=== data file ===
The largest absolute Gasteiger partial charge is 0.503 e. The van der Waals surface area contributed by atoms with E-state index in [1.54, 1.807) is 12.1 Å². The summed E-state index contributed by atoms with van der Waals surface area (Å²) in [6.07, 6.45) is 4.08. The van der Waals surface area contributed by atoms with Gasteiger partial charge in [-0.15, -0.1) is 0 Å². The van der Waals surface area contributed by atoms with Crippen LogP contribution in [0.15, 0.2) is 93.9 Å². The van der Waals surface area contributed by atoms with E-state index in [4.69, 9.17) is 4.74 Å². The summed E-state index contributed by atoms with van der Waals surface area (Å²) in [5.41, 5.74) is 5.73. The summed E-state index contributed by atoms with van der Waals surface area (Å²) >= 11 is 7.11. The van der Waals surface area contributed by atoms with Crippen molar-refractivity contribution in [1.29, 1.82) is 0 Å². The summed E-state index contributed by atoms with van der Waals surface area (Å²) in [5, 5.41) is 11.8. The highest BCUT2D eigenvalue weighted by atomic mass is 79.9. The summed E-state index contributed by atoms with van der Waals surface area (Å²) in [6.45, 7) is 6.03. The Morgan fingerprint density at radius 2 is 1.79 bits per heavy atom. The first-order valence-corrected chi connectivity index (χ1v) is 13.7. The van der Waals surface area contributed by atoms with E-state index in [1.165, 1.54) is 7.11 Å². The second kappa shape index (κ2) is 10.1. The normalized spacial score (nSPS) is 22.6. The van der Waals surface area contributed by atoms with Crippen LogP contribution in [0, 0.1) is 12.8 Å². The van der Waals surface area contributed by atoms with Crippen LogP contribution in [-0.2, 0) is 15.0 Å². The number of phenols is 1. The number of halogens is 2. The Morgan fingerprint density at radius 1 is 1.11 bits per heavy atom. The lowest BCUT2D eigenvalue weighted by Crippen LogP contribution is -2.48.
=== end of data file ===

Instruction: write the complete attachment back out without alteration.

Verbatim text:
The largest absolute Gasteiger partial charge is 0.503 e. The van der Waals surface area contributed by atoms with E-state index in [1.54, 1.807) is 12.1 Å². The summed E-state index contributed by atoms with van der Waals surface area (Å²) in [6.07, 6.45) is 4.08. The van der Waals surface area contributed by atoms with Gasteiger partial charge in [-0.15, -0.1) is 0 Å². The van der Waals surface area contributed by atoms with Crippen LogP contribution in [0.15, 0.2) is 93.9 Å². The van der Waals surface area contributed by atoms with E-state index in [4.69, 9.17) is 4.74 Å². The summed E-state index contributed by atoms with van der Waals surface area (Å²) in [5.41, 5.74) is 5.73. The summed E-state index contributed by atoms with van der Waals surface area (Å²) >= 11 is 7.11. The van der Waals surface area contributed by atoms with Crippen molar-refractivity contribution in [1.29, 1.82) is 0 Å². The summed E-state index contributed by atoms with van der Waals surface area (Å²) in [5, 5.41) is 11.8. The highest BCUT2D eigenvalue weighted by atomic mass is 79.9. The summed E-state index contributed by atoms with van der Waals surface area (Å²) in [6.45, 7) is 6.03. The Morgan fingerprint density at radius 2 is 1.79 bits per heavy atom. The first-order valence-corrected chi connectivity index (χ1v) is 13.7. The van der Waals surface area contributed by atoms with E-state index in [1.165, 1.54) is 7.11 Å². The second kappa shape index (κ2) is 10.1. The normalized spacial score (nSPS) is 22.6. The van der Waals surface area contributed by atoms with Crippen LogP contribution in [0, 0.1) is 12.8 Å². The van der Waals surface area contributed by atoms with Crippen LogP contribution in [-0.2, 0) is 15.0 Å². The number of phenols is 1. The number of halogens is 2. The Morgan fingerprint density at radius 1 is 1.11 bits per heavy atom. The lowest BCUT2D eigenvalue weighted by Crippen LogP contribution is -2.48.